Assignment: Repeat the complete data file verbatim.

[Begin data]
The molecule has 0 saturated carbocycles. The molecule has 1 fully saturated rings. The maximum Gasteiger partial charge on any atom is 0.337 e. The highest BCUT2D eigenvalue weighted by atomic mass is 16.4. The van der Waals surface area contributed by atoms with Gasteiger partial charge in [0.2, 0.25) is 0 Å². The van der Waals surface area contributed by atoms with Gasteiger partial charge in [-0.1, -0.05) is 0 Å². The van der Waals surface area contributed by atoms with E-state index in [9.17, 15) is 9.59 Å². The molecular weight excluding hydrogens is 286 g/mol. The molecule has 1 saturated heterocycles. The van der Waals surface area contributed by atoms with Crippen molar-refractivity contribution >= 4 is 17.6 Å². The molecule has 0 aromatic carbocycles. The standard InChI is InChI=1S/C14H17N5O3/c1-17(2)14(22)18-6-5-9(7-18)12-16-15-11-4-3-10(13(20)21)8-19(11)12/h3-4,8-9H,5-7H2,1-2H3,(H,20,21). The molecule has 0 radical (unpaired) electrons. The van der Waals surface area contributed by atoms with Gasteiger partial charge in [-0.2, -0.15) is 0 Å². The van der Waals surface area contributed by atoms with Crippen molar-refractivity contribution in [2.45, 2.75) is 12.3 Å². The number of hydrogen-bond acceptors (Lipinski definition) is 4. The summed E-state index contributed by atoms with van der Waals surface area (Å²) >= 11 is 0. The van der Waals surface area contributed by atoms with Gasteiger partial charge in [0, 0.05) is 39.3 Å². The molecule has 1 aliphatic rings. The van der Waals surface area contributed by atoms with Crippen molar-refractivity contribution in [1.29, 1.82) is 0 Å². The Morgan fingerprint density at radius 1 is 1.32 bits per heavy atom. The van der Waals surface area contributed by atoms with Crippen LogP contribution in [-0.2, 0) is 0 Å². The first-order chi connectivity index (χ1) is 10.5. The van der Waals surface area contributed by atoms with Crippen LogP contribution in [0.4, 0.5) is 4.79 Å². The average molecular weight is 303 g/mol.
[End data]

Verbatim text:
The molecule has 0 saturated carbocycles. The molecule has 1 fully saturated rings. The maximum Gasteiger partial charge on any atom is 0.337 e. The highest BCUT2D eigenvalue weighted by atomic mass is 16.4. The van der Waals surface area contributed by atoms with Gasteiger partial charge in [0.2, 0.25) is 0 Å². The van der Waals surface area contributed by atoms with Gasteiger partial charge in [-0.1, -0.05) is 0 Å². The van der Waals surface area contributed by atoms with E-state index in [9.17, 15) is 9.59 Å². The molecular weight excluding hydrogens is 286 g/mol. The molecule has 1 saturated heterocycles. The van der Waals surface area contributed by atoms with Crippen molar-refractivity contribution >= 4 is 17.6 Å². The molecule has 0 aromatic carbocycles. The standard InChI is InChI=1S/C14H17N5O3/c1-17(2)14(22)18-6-5-9(7-18)12-16-15-11-4-3-10(13(20)21)8-19(11)12/h3-4,8-9H,5-7H2,1-2H3,(H,20,21). The molecule has 0 radical (unpaired) electrons. The van der Waals surface area contributed by atoms with Gasteiger partial charge in [-0.2, -0.15) is 0 Å². The van der Waals surface area contributed by atoms with Crippen molar-refractivity contribution in [2.45, 2.75) is 12.3 Å². The number of hydrogen-bond acceptors (Lipinski definition) is 4. The summed E-state index contributed by atoms with van der Waals surface area (Å²) >= 11 is 0. The van der Waals surface area contributed by atoms with Gasteiger partial charge in [0, 0.05) is 39.3 Å². The molecule has 1 aliphatic rings. The van der Waals surface area contributed by atoms with Crippen molar-refractivity contribution in [1.29, 1.82) is 0 Å². The Morgan fingerprint density at radius 1 is 1.32 bits per heavy atom. The van der Waals surface area contributed by atoms with Crippen LogP contribution in [-0.2, 0) is 0 Å². The first-order chi connectivity index (χ1) is 10.5. The van der Waals surface area contributed by atoms with Crippen LogP contribution in [0.4, 0.5) is 4.79 Å². The average molecular weight is 303 g/mol.